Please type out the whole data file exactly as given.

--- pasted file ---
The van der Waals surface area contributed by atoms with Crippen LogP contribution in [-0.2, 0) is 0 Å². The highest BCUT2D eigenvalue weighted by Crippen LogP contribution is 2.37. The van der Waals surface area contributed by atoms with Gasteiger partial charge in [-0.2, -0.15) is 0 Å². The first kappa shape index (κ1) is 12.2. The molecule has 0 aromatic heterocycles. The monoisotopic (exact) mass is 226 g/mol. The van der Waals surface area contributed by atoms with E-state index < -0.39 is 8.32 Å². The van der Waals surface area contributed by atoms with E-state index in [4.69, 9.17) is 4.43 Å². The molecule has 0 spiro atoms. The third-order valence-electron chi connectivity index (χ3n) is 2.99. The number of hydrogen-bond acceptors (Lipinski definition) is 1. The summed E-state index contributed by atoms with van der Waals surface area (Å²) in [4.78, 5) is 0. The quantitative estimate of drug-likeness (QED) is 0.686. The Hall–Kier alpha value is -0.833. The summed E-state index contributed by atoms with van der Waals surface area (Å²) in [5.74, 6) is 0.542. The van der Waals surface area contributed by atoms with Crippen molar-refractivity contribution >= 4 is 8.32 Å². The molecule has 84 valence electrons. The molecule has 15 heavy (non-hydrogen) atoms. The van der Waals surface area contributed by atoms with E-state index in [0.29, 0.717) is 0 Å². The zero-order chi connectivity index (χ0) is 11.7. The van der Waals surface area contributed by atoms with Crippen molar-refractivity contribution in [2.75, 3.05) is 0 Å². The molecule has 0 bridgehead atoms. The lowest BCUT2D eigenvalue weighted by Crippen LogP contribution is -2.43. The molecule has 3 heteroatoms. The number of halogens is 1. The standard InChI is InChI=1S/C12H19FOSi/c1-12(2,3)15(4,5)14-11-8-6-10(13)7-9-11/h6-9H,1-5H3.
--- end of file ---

The van der Waals surface area contributed by atoms with Crippen LogP contribution in [-0.2, 0) is 0 Å². The highest BCUT2D eigenvalue weighted by Crippen LogP contribution is 2.37. The van der Waals surface area contributed by atoms with Gasteiger partial charge in [-0.2, -0.15) is 0 Å². The first kappa shape index (κ1) is 12.2. The molecule has 0 aromatic heterocycles. The monoisotopic (exact) mass is 226 g/mol. The van der Waals surface area contributed by atoms with E-state index < -0.39 is 8.32 Å². The van der Waals surface area contributed by atoms with E-state index in [4.69, 9.17) is 4.43 Å². The molecule has 0 spiro atoms. The third-order valence-electron chi connectivity index (χ3n) is 2.99. The number of hydrogen-bond acceptors (Lipinski definition) is 1. The summed E-state index contributed by atoms with van der Waals surface area (Å²) in [4.78, 5) is 0. The quantitative estimate of drug-likeness (QED) is 0.686. The Hall–Kier alpha value is -0.833. The summed E-state index contributed by atoms with van der Waals surface area (Å²) in [5.74, 6) is 0.542. The van der Waals surface area contributed by atoms with Crippen molar-refractivity contribution >= 4 is 8.32 Å². The molecule has 84 valence electrons. The molecule has 15 heavy (non-hydrogen) atoms. The van der Waals surface area contributed by atoms with E-state index in [0.29, 0.717) is 0 Å². The zero-order chi connectivity index (χ0) is 11.7. The van der Waals surface area contributed by atoms with Crippen molar-refractivity contribution in [2.75, 3.05) is 0 Å². The molecule has 0 bridgehead atoms. The lowest BCUT2D eigenvalue weighted by Crippen LogP contribution is -2.43. The molecule has 3 heteroatoms. The number of halogens is 1. The standard InChI is InChI=1S/C12H19FOSi/c1-12(2,3)15(4,5)14-11-8-6-10(13)7-9-11/h6-9H,1-5H3.